A new poll from Market and Media Research shows the vast majority of Icelanders are opposed to one aspect of the country’s religious freedom laws: that free plots of land are granted to religious organisations for building houses of worship.
According to the results, 75.9% said they were opposed to the practice, with 48.3% saying they were very opposed. By contrast, only 8% said they supported the law, while 16% had no opinion.
There was not much difference across demographics, although Icelanders aged 68 and older were about twice as likely to support the law than any other age group.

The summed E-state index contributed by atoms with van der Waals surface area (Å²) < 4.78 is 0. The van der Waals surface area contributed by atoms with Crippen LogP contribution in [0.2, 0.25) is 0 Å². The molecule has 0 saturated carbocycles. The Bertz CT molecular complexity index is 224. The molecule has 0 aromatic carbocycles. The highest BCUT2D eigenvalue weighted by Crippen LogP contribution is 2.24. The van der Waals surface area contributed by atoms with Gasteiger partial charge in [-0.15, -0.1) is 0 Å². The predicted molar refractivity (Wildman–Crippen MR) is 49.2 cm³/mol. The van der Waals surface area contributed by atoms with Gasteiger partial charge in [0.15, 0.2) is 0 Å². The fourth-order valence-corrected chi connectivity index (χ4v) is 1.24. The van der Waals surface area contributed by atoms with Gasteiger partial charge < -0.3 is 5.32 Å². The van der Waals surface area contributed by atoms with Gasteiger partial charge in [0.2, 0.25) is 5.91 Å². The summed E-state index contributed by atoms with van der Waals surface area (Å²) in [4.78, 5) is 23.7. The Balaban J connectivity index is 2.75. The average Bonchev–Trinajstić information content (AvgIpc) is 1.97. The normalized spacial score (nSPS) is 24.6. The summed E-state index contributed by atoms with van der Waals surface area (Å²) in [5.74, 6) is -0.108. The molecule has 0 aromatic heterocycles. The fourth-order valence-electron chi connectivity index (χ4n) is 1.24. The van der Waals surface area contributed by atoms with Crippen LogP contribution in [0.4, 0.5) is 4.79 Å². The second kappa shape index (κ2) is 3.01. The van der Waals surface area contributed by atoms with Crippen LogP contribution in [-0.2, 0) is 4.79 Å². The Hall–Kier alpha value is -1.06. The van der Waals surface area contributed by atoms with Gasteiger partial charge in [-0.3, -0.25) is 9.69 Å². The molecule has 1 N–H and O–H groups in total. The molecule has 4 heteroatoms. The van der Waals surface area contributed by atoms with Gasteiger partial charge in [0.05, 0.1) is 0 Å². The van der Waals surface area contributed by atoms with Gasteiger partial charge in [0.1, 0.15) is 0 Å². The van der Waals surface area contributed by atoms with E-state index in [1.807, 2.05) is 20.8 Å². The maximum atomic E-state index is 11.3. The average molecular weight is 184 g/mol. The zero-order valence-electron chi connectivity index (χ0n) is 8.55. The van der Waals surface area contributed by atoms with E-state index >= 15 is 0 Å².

In terms of political affiliation, voters for only three parties showed support for the law over 10%: the Pirate Party (11.4%), the Social Democrats (16.6%) and the Left-Greens (17.1%). The highest level of opposition was amongst Progressive Party voters, of whom 79.5% expressed opposition to free plots of land for religious groups.
While the law has been on the books for decades, it only recent gained attention a few years ago, when the Muslim Society of Iceland sought approval for a plot of land for building their own mosque, with their own funding. This request was vehemently opposed by many; most notably, the Progressive Party, who made it a campaign issue during 2014 municipal elections.